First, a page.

# domain of holomorphy

###### Definition.

An open set $\Omega\subset{\mathbb{C}}^{n}$ is called a domain of holomorphy if there do not exist non-empty open sets $U\subset\Omega$ and $V\subset{\mathbb{C}}^{n}$ where $V$ is connected, $V\not\subset\Omega$ and $U\subset\Omega\cap V$ such that for every holomorphic function $f$ on $\Omega$ there exists a holomorphic function $g$ on $V$ such that $f=g$ on $U.$

When $n=1$, then every open set is a domain of holomorphy. For an example, assume that the boundary of $\Omega\subset{\mathbb{C}}$ is a Jordan curve for simplicity. We can define a holomorphic function which has zeros which accumulate on the boundary of the domain and thus the function cannot be continued past any point in the boundary. If you could extend the function, it would be identically zero.

Alternatively given any open set $\Omega\subset\mathbb{C}$ and any point $p\in\partial\Omega,$ the function $z\mapsto\frac{1}{z-p}$ is holomorphic in $\Omega$, but cannot be continued past $p$.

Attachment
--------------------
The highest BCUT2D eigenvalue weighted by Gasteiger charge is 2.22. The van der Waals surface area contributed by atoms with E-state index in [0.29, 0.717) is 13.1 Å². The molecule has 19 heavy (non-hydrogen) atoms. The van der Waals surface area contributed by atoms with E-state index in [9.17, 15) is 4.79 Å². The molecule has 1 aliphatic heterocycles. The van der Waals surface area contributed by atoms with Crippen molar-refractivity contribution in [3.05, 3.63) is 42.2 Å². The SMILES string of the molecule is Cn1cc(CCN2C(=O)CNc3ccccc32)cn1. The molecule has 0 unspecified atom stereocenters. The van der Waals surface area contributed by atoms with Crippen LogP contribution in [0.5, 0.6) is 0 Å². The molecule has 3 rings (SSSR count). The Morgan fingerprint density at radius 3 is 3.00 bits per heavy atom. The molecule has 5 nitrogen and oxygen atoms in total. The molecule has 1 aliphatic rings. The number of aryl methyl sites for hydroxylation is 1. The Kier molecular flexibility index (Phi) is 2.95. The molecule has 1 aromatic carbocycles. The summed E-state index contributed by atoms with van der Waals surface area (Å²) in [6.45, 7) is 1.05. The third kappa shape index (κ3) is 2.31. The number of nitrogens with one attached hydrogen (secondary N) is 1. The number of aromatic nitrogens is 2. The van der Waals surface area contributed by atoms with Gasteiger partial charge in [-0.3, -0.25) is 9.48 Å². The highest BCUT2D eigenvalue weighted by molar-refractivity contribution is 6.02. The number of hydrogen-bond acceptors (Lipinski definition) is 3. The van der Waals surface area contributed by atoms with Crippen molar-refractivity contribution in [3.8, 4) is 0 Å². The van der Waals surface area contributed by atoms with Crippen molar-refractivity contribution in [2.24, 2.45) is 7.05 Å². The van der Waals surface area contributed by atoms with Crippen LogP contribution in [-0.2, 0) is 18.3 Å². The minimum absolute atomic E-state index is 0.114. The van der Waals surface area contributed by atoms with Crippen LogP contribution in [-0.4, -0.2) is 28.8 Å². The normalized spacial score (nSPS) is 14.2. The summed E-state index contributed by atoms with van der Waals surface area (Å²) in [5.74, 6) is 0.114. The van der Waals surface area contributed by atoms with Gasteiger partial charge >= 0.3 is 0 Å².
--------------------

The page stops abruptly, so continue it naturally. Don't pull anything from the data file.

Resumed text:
For $n\geq 2$ many domains are not domains of holomorphy. For example if you take ${\mathbb{C}}^{2}\setminus\{0\},$ this is no longer a domain of holomorphy by Hartogs’s theorem (http://planetmath.org/HartogsTheorem). It turns out that a domain is a domain of holomorphy if and only if the boundary is pseudoconvex. In particular, every convex (in the classical sense) domain is a domain of holomorphy. examples of domains of holomorphy are ${\mathbb{C}}^{n},$ an open ball, or a polydisc.

## References

• 1 Lars Hörmander. , North-Holland Publishing Company, New York, New York, 1973.
• 2 Steven G. Krantz. , AMS Chelsea Publishing, Providence, Rhode Island, 1992.
Title domain of holomorphy DomainOfHolomorphy 2013-03-22 14:29:29 2013-03-22 14:29:29 jirka (4157) jirka (4157) 7 jirka (4157) Definition msc 32T05 msc 32A10 LeviPseudoconvex SolutionOfTheLeviProblem SteinManifold